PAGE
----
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Taxpayers to foot $1 billion bill to cover retiring politicians’ entitlements

These Australians are all eligible for generous benefits packages. Images: Getty
These Australians are all eligible for generous benefits packages. Images: Getty

A spectacular leadership spill and an upcoming election have seen scores of politicians on both sides of politics depart the arena, but not without picking up generous benefit payments on their way out, analysis of government reports reveals.

High-profile Coalition ministers including Christopher Pyne, Nigel Scullion, Kelly O’Dwyer and Julie Bishop have all announced plans to retire, with Pyne, Scullion and Bishop set to receive between $188,000 and $220,000 a year as part of their benefits package.

Retiring Labor MPs Wayne Swan and Jenny Macklin will also be eligible, as will another 25 politicians who haven’t announced plans to retire, including Tony Abbott and Tanya Plibersek.

That’s well above the average $40,000 received a year by a retiree with superannuation, and the generous pay packet is thanks to a government loophole.

The original scheme, which allows these politicians to claim the six-figure payments, was set up in 1948 and abolished in 2004.

However, politicians elected prior to 2004 can continue to claim the amounts.

These politicians, provided they’ve served more than 18 years in parliament are also entitled to 75 per cent of an MP’s benchmark salary – at least $122,902.50 a year.

But when added to their pension entitlement, the whole package is capped at the equivalent of 75 per cent of their highest salary earned.

All up, taxpayers are still footing a bill of nearly $1 billion to cover retiring MPs entitlements.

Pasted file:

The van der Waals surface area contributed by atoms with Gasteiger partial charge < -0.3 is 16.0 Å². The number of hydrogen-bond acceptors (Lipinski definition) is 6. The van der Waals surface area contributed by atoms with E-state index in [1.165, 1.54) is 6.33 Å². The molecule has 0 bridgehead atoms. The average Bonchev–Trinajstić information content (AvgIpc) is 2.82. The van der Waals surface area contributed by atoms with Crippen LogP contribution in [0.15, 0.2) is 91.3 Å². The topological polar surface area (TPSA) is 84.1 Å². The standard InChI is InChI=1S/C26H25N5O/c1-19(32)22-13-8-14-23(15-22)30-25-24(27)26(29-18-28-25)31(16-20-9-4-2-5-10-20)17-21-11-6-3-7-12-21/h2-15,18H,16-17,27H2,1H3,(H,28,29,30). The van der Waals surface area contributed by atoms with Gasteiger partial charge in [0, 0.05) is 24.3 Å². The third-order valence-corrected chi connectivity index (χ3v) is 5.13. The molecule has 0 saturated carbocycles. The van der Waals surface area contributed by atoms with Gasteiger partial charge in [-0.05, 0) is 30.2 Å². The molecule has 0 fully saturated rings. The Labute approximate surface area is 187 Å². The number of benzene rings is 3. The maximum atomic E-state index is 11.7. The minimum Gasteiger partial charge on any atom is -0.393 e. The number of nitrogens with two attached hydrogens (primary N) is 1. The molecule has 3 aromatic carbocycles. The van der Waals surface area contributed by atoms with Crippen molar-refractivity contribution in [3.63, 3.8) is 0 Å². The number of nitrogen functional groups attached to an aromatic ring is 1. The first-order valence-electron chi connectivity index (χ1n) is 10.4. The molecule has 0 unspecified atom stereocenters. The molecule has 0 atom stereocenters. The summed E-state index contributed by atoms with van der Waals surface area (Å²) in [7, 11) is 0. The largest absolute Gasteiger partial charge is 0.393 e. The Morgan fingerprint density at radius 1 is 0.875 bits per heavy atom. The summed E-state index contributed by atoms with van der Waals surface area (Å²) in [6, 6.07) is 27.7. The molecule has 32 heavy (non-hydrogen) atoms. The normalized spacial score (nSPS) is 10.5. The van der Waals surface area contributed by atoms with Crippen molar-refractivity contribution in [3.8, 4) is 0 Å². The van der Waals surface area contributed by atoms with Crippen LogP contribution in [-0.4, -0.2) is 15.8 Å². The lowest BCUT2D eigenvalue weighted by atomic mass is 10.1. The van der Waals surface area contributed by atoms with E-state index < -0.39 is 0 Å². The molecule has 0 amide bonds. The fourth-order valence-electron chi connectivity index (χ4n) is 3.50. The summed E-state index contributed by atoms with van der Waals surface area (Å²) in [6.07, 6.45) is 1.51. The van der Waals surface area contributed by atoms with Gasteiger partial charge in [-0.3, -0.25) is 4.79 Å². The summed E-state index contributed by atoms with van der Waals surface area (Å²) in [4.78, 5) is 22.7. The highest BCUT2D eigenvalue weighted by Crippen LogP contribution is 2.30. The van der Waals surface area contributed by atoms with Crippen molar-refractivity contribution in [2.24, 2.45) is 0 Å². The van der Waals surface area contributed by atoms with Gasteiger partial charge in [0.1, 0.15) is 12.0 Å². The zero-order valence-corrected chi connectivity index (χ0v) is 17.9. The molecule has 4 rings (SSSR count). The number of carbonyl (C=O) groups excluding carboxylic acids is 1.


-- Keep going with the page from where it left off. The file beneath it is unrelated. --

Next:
According to the Department of Finance’s report ‘Taxpayers face bill of up to $1b to fund MPs’ retirements’, the scheme cost taxpayers $902.5 million in 2017, before hitting $908.0 million in 2018, and $912.9 million in 2019.

However as the number of retiring politicians elected prior to 2004 wanes, so too will the amount paid.

The Department of Finance projects that by 2057, the accrued liability will be a much smaller $119.6 million. But taxpayers will still be paying for politicians’ retirements under the new scheme.

The findings come as Australians grapple with anaemic wage growth and increasing costs of living.

And according to Roy Morgan polling, nearly half a million Australians want to retire by the end of 2019 but paltry super amounts pose a major barrier.

The Association of Superannuation Funds of Australia puts the amount needed to retire comfortably at $545,000 for a single Australian and $640,000 for a couple.

“Superannuation, through its tax concessions and compulsory nature, has been the main vehicle for trying to achieve this and is having some success but is still falling well short of funding the retirement of those currently intending to retire,” Roy Morgan industry communications director Norman Morris said.

“The average level of savings and superannuation for those intending to retire in the next 12 months is well below what is required to be able to lead what ASFA describes as a comfortable lifestyle.

“This will put more pressure on government funding for some time yet.”

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